Plugins (Python): Alternative Language Bindings for Plugin API

So for a while now, I've been thinking about working on a plugin to allow writing plugins in a language other than C/C++. (Most likely Python, though writing a .NET binding might be interesting, since I haven't had much of an excuse to use CLI) At one point, I even started working on a Python binding, but I ended up getting sidetracked with work and accidentally deleting what I had written thus far a few months later. Anyways, it's looking as though my schedule may clear up a bit in the next few weeks, so I've begun considering the idea again, and I wanted to run my idea past someone knowledgeable on the framework to make sure that my current understanding is correct. For now, let's just assume I'm attempting to write a Python binding to the VFS plugin interface.

Ideally, I'd prefer to avoid forcing any would-be developer into having to recompile the base plugin with a different identifier just to use it for their code. Instead, my idea was to have the plugin search a sub-folder for Python eggs, then attempt to call a pre-arranged registration function on main module of any egg it finds. That registration function, in turn, would define the extensions handled by this module, in addition to the capabilities.

Now building a dynamic list of file extensions should be easy enough, if I'm reading the current documentation correctly (And please let me know if I'm misunderstanding here): I'd simply add VFSF_MULTIPLEFORMATS to the dwFlags field on my VFSPLUGININFO struct and when Dopus calls my plugin's VFS_QueryPath function, check the path against the currently registered file extensions of my Python modules. The dwCapabilities also shouldn't be an issue, since I specified the VFSF_MULTIPLEFORMATS.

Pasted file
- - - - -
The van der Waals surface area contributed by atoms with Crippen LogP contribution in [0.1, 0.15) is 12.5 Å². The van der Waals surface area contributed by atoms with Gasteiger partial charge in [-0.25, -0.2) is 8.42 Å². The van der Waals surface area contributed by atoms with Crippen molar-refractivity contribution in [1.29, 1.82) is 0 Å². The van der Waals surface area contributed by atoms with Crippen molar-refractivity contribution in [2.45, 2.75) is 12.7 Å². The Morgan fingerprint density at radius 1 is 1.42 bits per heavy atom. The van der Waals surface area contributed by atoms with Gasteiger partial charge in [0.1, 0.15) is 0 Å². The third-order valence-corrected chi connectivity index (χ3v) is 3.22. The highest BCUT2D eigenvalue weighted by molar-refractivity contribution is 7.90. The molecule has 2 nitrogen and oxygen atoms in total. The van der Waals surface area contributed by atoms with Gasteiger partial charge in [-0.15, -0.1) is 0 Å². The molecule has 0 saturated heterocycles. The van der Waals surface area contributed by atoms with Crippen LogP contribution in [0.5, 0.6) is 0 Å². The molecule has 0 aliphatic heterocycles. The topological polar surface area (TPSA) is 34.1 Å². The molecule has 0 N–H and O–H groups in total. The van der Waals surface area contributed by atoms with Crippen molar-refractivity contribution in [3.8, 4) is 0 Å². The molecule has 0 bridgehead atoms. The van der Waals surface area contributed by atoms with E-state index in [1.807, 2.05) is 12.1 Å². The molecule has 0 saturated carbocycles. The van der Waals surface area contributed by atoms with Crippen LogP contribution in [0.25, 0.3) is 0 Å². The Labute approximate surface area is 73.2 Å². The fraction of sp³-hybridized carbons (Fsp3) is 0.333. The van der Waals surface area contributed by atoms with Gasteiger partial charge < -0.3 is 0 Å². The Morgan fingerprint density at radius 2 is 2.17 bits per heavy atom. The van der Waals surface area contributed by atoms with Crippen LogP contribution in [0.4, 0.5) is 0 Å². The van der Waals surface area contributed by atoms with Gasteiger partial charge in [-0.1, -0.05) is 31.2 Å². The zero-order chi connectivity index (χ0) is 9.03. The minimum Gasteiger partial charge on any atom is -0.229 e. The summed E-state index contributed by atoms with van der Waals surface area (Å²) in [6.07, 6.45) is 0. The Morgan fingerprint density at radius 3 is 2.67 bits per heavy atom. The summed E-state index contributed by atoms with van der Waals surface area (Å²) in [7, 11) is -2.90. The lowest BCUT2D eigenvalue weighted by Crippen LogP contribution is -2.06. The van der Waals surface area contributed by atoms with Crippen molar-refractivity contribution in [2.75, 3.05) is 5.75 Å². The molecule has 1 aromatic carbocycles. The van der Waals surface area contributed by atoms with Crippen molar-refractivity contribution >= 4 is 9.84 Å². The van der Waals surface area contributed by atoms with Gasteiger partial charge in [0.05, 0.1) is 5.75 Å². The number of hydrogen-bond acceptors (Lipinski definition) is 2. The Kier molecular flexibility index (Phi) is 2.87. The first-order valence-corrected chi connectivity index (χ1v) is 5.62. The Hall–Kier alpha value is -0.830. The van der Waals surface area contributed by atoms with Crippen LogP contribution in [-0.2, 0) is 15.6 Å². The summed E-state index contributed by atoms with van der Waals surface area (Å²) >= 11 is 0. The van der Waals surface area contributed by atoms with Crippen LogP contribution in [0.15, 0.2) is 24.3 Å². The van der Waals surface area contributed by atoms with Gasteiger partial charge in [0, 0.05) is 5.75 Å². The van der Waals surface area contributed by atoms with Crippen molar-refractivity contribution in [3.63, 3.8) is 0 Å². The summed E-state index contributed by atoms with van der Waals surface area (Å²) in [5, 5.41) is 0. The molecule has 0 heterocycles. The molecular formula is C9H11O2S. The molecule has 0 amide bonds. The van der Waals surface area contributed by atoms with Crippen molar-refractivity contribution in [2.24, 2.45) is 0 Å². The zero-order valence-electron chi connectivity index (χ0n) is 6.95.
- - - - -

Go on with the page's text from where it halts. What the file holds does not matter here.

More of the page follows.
As long as I'm correct in my current thought process, it all seems pretty doable. My only real concern is the possibility of performance issues associated with the dynamic nature by which the plugin would generate its capabilities, file extensions, namespaces, etc.

An approach like that should work, yes.

If there are any issues then we may be able to extend the VFS API to resolve them, so if you get stuck on something tell us and we may be able to help either with API changes or with suggestions on other ways to do the same thing.

The VFS API has been extended significantly in Opus 10 but we haven't updated the API docs yet. (Nobody seemed to be using them so it's been left as a low priority, but I've compiled a list of things to add/update to the docs.)

We've extended the "multi-format plugin" concept in Opus 10, which will probably be useful here. For example, if you look at the list of VFS plugins in Preferences you'll see plugins for lots of different archive formats which can be turned on and off, and configured, individually but are really all provided by a single DLL.

Capabilities shouldn't be too much of a problem as they should come down to each namespace, rather than the plugin itself. For example, the archives plugin has some namespaces which are case-sensitive (e.g. TAR archives) and others which aren't (e.g. 7z archives), and that's not a problem.

If you're dynamically searching for and querying python code at startup then that might be a performance issue (especially as Opus can initialise, release and later re-initialise plugins as they are needed). If that turns out to be a problem then it should be possible to avoid it by caching the information. e.g. Keep a config file which records the result of querying the scripts plus a list of script files/sizes/dates that were queried, and only spend time re-building those results if you notice some scripts have been added or removed. That way you only get the performance hit when it's needed; most of the time the scripts won't have changed.

What sort of things do you have in mind for the scripts to provide?

We've been thinking of building a "high level VFS API" based on the Opus 10 archives plugin, which would make building certain types of VFS plugins much easier. (Basically, anything that behaves like the RAR or 7-Zip libraries could be plugged into a much simpler API, where all it had to worry about was listing directories and providing data streams. The other complexities would be taken care of, e.g. ensuring single-threaded access to non-threaded code, caching directory listings, and so on.) It depends what you see the python (etc.) scripts doing, though; in some cases it may be easier to build directly to the VFS API instead of a higher-level one.

If it'd be easier to discuss questions/ideas on IRC or similar, we can do that, too.

We'd definitely like to see more plugins written, and opening things up to Python and .Net could be interesting and make this side of things more accessible to more people.